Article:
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Spending Time with Family…Balancing “How Much” and “How To”

July 23, 2013
“Staff Tips and Strategies” and a drawing of a family in green

Senior Services Department

How much time do you want to spend with your children and grandchildren? And what would you prefer to do when you get together? Are their expectations different from yours?

Balancing your expectations of family time with your children’s can be challenging. Even when all of you have the best of intentions, differences over spending time together can be awkward and sometimes unintentionally hurtful. At JSSA, trained professionals have helped many seniors find support and learn to communicate effectively when conflicting expectations strain family relationships.

How to Spend the Time

A friend of mine recently shared a story with me that illustrates how a relationship can be influenced when family members disagree about how they want to spend their time together. My friend’s mother was in town for a few months and she was excited about arranging to see her and showing off how much her teenage sons, avid basketball players, had grown. However, during basketball season, the family’s time was limited.

My friend suggested her mother join the family at an upcoming game and then join them for dinner afterward. She knew the boys would love to have their grandmother see them in action. To my friend, this sounded like fun.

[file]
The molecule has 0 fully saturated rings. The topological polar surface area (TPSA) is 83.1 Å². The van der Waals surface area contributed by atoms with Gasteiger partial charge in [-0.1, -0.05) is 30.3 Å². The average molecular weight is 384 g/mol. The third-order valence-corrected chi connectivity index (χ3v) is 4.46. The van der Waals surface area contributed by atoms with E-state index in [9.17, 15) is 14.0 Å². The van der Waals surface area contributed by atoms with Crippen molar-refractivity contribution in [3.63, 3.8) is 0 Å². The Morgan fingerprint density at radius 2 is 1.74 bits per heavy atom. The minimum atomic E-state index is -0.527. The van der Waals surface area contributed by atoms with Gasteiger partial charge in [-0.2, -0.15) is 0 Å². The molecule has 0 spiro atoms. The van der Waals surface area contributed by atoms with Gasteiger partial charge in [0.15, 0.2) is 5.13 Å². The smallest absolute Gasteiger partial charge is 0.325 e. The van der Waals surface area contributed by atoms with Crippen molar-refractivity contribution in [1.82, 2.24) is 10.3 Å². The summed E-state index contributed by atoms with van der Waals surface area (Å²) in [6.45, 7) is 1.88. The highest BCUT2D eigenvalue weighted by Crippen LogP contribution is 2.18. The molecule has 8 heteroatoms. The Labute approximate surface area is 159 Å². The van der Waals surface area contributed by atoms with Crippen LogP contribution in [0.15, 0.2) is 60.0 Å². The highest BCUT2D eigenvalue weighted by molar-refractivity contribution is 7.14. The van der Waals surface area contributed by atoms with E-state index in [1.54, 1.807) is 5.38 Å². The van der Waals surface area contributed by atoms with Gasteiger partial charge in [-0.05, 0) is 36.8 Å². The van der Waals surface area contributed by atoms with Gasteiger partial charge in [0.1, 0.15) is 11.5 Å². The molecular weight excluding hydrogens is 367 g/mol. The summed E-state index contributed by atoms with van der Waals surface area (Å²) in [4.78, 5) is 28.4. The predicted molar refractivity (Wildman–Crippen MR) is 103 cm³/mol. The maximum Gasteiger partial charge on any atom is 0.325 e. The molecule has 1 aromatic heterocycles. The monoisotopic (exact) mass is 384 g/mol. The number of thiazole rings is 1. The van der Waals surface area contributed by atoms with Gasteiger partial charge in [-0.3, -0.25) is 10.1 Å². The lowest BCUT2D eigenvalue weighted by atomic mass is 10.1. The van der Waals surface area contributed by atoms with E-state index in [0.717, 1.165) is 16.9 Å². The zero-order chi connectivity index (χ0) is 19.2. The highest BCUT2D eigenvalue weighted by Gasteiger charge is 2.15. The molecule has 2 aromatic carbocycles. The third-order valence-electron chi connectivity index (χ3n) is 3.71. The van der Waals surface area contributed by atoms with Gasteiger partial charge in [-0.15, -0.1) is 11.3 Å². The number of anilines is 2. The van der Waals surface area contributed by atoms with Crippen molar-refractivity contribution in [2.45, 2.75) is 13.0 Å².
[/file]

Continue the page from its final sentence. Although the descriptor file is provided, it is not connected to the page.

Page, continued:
But it didn’t sound like fun to her mother. Although her mother loved her grandsons, she was not interested in watching a loud basketball game in a hot gym. Indeed, she felt slighted. How could her daughter not understand what she wanted? She wanted one-on-one time with her family, not time that was shared with a crowd.

How Much Time to Spend

Unrecognized and conflicting expectations also caused tensions within a family who helped their mother move in nearby. The mother had needed and wanted to move and was happy that the family agreed. She loved her new home, had made friends, and was connecting well to her new community. For her, seeing the family more often was the most important reason she had moved. More than anything else, the mother wanted to see her children daily and perhaps share a meal with them.

Her children and grandchildren also wanted to spend more time with her. However, for the children, “more time” meant weekly visits and sharing all special occasions. When their conflicting ideas surfaced, all of them felt stressed, wondering whether the move had been wise.

Communication is vital to good relationships, especially within a family. And good communication is the answer to improving relationships when differing expectations become painful. JSSA counselors are skilled in guiding people through these kinds of situations. We listen carefully and offer support by helping to find ways to communicate so that bruised feelings may heal and family relationships can thrive.

If you would like JSSA’s help in dealing with a family situation I would be happy to put you in touch with one of my colleagues in our Senior Services Department. They can arrange to meet with you in your home or in our offices.